Why isn't data used in real-time for boxing?

Why isn’t data used in real-time for boxing…

We see things like Punch Stats or even the very reputable company CompuBox used to aid television broadcasts, giving us further details until an approximation of what is happening in the ring, but why aren’t they used more than just in a telecast?

In professional sports often hall-of-fame careers are defined behind stat lines and accolades. A certain amount of points combined with winning a world championship equals an exalted career, yet in boxing, it is a world title or bust.

Who threw the most punches upon a career average - Not only does one not know it, but a Google search brings up even muddier waters. Thus lies maybe the reason why boxing is the ultimate water cooler sport - it is subjective in nature, but it is faith-based. You can be told the numbers say one thing, but you can see another, and boxing often the eye test is stronger than the numbers tell you.

Not unlike someone recovering or rehabbing from an injury or addiction the big fear is one…one in that instance would be starting over, but for a fighter, it is simply one punch that can change everything.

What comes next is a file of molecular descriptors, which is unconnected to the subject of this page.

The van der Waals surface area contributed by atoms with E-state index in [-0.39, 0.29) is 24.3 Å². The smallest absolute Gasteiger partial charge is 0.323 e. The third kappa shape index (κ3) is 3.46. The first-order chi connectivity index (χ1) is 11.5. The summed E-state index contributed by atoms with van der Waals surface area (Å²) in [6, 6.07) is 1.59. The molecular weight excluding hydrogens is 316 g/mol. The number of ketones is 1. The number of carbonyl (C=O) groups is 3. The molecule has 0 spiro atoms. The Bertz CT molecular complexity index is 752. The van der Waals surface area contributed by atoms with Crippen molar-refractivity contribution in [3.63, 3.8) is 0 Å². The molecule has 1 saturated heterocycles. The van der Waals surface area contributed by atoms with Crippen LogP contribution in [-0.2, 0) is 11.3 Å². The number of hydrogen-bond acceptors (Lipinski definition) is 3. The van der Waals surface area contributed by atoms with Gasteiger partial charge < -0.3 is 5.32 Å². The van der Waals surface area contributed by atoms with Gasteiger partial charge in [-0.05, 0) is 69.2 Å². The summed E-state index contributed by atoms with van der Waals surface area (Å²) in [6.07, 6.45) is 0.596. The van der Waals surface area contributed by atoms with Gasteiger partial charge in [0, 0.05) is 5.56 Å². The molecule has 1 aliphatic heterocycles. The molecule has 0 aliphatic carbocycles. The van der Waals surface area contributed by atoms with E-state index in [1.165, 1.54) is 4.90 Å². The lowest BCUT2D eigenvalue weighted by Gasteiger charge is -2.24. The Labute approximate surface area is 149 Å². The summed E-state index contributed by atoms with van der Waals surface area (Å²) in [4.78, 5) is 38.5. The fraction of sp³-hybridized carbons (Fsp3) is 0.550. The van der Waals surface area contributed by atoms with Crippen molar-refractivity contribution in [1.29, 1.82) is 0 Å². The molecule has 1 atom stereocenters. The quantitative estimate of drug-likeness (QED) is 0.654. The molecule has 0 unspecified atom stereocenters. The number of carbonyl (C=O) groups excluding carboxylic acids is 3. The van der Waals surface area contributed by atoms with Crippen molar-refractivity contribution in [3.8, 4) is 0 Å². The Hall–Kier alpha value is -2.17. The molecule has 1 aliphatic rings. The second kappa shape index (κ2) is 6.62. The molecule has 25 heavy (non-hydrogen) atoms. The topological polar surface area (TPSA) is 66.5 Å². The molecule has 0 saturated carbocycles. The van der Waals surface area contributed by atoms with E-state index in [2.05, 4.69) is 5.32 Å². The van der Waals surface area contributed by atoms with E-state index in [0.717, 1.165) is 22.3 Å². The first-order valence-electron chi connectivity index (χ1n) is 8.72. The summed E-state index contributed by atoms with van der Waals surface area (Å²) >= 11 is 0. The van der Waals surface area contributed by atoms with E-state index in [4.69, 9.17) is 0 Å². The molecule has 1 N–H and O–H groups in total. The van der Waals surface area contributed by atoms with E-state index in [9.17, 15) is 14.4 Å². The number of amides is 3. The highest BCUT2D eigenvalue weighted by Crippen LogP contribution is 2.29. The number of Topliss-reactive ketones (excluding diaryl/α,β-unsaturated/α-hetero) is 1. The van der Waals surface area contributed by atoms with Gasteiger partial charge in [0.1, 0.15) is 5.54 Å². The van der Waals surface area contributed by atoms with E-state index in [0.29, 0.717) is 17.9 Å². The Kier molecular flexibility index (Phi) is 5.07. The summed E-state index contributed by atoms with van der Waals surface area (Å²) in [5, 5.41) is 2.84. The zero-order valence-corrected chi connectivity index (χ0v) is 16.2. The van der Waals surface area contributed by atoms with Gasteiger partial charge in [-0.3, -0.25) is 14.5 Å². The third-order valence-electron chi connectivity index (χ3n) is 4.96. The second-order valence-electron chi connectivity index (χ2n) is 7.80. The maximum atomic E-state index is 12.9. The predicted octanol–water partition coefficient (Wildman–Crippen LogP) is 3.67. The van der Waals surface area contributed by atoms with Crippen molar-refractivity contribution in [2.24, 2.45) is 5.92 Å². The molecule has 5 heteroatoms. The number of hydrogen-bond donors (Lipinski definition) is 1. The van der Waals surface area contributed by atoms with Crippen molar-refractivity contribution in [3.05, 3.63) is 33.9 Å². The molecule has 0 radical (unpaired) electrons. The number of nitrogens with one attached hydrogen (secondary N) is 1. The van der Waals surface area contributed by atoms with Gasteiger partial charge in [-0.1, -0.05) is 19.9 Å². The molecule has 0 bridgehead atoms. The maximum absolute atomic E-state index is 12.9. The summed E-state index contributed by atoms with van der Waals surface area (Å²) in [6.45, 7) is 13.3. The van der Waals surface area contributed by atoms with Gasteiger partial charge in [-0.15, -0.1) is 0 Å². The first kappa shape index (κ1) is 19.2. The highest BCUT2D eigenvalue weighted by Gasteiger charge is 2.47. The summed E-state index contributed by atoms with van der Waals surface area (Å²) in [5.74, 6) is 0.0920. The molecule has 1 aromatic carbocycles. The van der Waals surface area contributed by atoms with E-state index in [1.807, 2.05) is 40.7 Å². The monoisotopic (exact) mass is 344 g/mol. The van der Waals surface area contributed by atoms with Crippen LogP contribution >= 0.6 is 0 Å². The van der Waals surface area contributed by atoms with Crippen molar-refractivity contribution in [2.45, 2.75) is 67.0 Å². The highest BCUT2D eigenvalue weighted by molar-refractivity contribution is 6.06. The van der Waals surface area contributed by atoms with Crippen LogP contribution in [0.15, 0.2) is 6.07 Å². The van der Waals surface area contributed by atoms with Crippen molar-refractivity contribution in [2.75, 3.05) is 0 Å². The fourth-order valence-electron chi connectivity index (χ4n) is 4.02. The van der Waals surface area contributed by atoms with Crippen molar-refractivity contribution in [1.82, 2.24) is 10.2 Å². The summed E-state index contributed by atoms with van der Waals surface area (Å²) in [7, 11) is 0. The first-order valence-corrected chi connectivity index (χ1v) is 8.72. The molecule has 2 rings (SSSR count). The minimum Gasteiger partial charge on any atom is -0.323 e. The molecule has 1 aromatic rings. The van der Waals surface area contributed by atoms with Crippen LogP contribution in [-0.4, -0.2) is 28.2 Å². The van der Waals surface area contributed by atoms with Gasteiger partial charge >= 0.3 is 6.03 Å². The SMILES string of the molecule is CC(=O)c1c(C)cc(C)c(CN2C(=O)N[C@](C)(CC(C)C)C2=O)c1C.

You can talk about equations and models of probability, but no matter how you shape it - you can’t factor in will, heart, and desire. Often stats are created to give security to the insecure and have reshaped how we look at a whole sport such as baseball. Take for example slugging percentage, which works off a formula saying not all runs are equal. The formula is a hit is 1 point, a double is two points, a triple three points, and a home run is four. Thus a great hitter might not be a great slugger per this metric. Golf has seen probability come into play when dealing with the world's toughest courses and even taught people the best methods to play certain holes based on prior research and individual performance.